Soybean cyst nematode

Heterodera glycines

The soybean cyst nematode (SCN) is considered the single largest cause of soybean yield losses nationwide.  After four years of intensely surveying field soils in 17 counties from western through northern NY counties (2014-2016), the nematode was identified for the first time in Cayuga County in 2016.  A Cooperative Agricultural Pest Survey (CAPS) in 2019, funded by NYS Dept. of Ag. and Markets, identified seven more positive fields in six additional counties.  In 2020, additional testing for 100 fields was funded by NYS Dept. of Ag. and Markets and NY Soybean Checkoff dollars.  The map above outlines survey efforts and results.  We hope to receive continued funding for these surveys to provide free testing to growers who suspect SCN on their farms.  Please work with your local Cornell Cooperative Extension specialist for more information on how to participate in funded SCN testing, or how to scout and test for this pest on your own. 

Identifying and diagnosing SCN damage can be challenging, because aboveground symptoms may be vague or similar to other abiotic stresses, including stunting and chlorosis.  Belowground symptoms include discoloration or necrosis of roots and reduced nodulation.  The females may be visible on roots as very small white or yellow lemon-shaped cysts, and are easily distinguishable from nodules.  This pest was expected to be found at some point in New York soils, as it has been documented in adjacent states and provinces.  However, low levels of the pest can be difficult to identify in soil samples, and may require multiple years of sampling before the pest population reaches a detectable level.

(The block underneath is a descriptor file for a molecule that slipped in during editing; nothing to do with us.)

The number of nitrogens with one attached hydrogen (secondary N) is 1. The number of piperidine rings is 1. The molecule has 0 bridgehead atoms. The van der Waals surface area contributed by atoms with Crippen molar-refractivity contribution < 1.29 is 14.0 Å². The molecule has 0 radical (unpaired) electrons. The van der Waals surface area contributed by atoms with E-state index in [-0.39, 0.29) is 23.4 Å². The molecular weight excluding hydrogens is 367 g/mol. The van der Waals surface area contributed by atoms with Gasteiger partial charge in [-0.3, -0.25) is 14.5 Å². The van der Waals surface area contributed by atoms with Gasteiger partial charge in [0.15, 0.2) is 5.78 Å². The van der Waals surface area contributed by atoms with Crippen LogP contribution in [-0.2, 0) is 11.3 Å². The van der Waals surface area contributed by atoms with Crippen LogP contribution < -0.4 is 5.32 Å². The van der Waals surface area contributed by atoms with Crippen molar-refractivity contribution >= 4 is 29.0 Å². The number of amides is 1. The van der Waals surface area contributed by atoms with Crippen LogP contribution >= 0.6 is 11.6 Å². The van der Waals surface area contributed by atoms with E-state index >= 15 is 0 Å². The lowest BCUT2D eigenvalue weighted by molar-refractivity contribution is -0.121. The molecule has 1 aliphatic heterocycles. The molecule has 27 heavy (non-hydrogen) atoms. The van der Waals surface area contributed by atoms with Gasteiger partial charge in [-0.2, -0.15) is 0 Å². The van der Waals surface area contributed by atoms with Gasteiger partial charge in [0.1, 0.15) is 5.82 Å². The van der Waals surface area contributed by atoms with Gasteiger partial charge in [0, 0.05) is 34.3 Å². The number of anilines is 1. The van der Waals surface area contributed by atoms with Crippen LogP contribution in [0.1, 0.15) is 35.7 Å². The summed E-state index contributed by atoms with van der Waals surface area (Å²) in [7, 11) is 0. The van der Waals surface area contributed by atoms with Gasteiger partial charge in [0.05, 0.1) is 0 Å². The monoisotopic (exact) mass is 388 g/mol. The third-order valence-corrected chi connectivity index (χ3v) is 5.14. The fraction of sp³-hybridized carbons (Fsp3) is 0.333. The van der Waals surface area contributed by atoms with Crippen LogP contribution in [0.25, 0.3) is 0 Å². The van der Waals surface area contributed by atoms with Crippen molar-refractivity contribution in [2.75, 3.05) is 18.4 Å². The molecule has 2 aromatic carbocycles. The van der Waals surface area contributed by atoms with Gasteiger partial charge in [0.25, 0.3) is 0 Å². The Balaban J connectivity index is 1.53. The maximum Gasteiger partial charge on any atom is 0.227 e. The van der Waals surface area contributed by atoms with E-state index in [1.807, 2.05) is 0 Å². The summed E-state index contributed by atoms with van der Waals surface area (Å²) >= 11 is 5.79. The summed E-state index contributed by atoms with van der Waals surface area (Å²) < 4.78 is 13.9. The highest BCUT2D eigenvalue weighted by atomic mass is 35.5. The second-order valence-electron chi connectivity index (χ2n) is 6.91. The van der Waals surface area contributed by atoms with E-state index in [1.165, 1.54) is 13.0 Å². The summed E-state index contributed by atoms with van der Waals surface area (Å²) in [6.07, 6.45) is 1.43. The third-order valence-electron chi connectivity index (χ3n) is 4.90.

We should be vigilant in our continued search for the likely more widespread distribution of this potentially devastating pest throughout NY.  Systematic survey efforts will continue to identify the full distribution of SCN in NY, and reveal the population levels of this pest we are dealing with.  Soil sampling for SCN analysis is recommended for growers who suspect infestation, and this service is available through a number of state and commercial laboratories.  We recommend a lab that specializes in this testing and can provide egg counts, such as SCN Diagnostics.  Because the nematodes are very persistent in the soil, and have a complicated race structure, an integrated management approach is recommended.  Management practices include crop rotation, planting and rotating race-specific resistant varieties, nematode-protectant seed treatments and cultural practices that reduce plant stress and optimize plant health and yield.

In addition to Cornell's efforts in NY, the Soybean Cyst Nematode Coalition is a diverse group of University researchers, Extension specialists and agricultural company representatives who are concerned about the evolving threat from soybean cyst nematode. Just like the first SCN Coalition from 1997, they’re encouraging growers to Take the Test. Beat the Pest. What’s different this time? Because SCN is becoming resistant to the PI 88788 source of resistance (used in more than 90% of resistant varieties), they’re encouraging growers to “Know Your Number” and actively manage SCN. Their goal is to decrease SCN populations and increase yield potential.  We highly recommend that you visit their website for additional informationresources and recommendations